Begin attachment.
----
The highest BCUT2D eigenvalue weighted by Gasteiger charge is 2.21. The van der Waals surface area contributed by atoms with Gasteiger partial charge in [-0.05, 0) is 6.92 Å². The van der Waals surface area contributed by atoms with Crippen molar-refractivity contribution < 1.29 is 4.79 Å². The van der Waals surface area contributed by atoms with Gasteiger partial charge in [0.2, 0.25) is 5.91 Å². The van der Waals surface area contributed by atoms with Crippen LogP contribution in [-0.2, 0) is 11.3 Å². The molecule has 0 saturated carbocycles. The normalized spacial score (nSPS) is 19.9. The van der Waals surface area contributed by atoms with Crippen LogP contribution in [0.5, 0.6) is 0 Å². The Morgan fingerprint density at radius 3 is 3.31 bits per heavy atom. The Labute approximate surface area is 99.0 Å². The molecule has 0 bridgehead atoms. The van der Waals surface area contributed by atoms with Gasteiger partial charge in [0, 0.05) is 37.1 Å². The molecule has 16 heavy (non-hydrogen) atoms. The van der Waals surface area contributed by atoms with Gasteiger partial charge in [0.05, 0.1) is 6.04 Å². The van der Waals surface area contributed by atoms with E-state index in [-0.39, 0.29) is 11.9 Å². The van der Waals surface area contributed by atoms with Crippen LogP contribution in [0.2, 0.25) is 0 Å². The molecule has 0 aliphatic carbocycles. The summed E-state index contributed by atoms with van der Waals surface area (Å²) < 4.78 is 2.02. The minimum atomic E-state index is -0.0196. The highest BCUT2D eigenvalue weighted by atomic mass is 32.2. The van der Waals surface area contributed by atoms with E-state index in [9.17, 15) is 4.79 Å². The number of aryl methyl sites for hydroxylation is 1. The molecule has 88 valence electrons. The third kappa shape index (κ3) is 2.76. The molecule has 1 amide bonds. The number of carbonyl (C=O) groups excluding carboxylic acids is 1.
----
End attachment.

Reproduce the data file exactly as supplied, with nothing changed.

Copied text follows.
The highest BCUT2D eigenvalue weighted by Gasteiger charge is 2.21. The van der Waals surface area contributed by atoms with Gasteiger partial charge in [-0.05, 0) is 6.92 Å². The van der Waals surface area contributed by atoms with Crippen molar-refractivity contribution < 1.29 is 4.79 Å². The van der Waals surface area contributed by atoms with Gasteiger partial charge in [0.2, 0.25) is 5.91 Å². The van der Waals surface area contributed by atoms with Crippen LogP contribution in [-0.2, 0) is 11.3 Å². The molecule has 0 saturated carbocycles. The normalized spacial score (nSPS) is 19.9. The van der Waals surface area contributed by atoms with Crippen LogP contribution in [0.5, 0.6) is 0 Å². The Morgan fingerprint density at radius 3 is 3.31 bits per heavy atom. The Labute approximate surface area is 99.0 Å². The molecule has 0 bridgehead atoms. The van der Waals surface area contributed by atoms with Gasteiger partial charge in [0, 0.05) is 37.1 Å². The molecule has 16 heavy (non-hydrogen) atoms. The van der Waals surface area contributed by atoms with Gasteiger partial charge in [0.05, 0.1) is 6.04 Å². The van der Waals surface area contributed by atoms with E-state index in [-0.39, 0.29) is 11.9 Å². The van der Waals surface area contributed by atoms with Crippen LogP contribution in [0.2, 0.25) is 0 Å². The molecule has 0 aliphatic carbocycles. The summed E-state index contributed by atoms with van der Waals surface area (Å²) < 4.78 is 2.02. The minimum atomic E-state index is -0.0196. The highest BCUT2D eigenvalue weighted by atomic mass is 32.2. The van der Waals surface area contributed by atoms with E-state index in [9.17, 15) is 4.79 Å². The number of aryl methyl sites for hydroxylation is 1. The molecule has 88 valence electrons. The third kappa shape index (κ3) is 2.76. The molecule has 1 amide bonds. The number of carbonyl (C=O) groups excluding carboxylic acids is 1.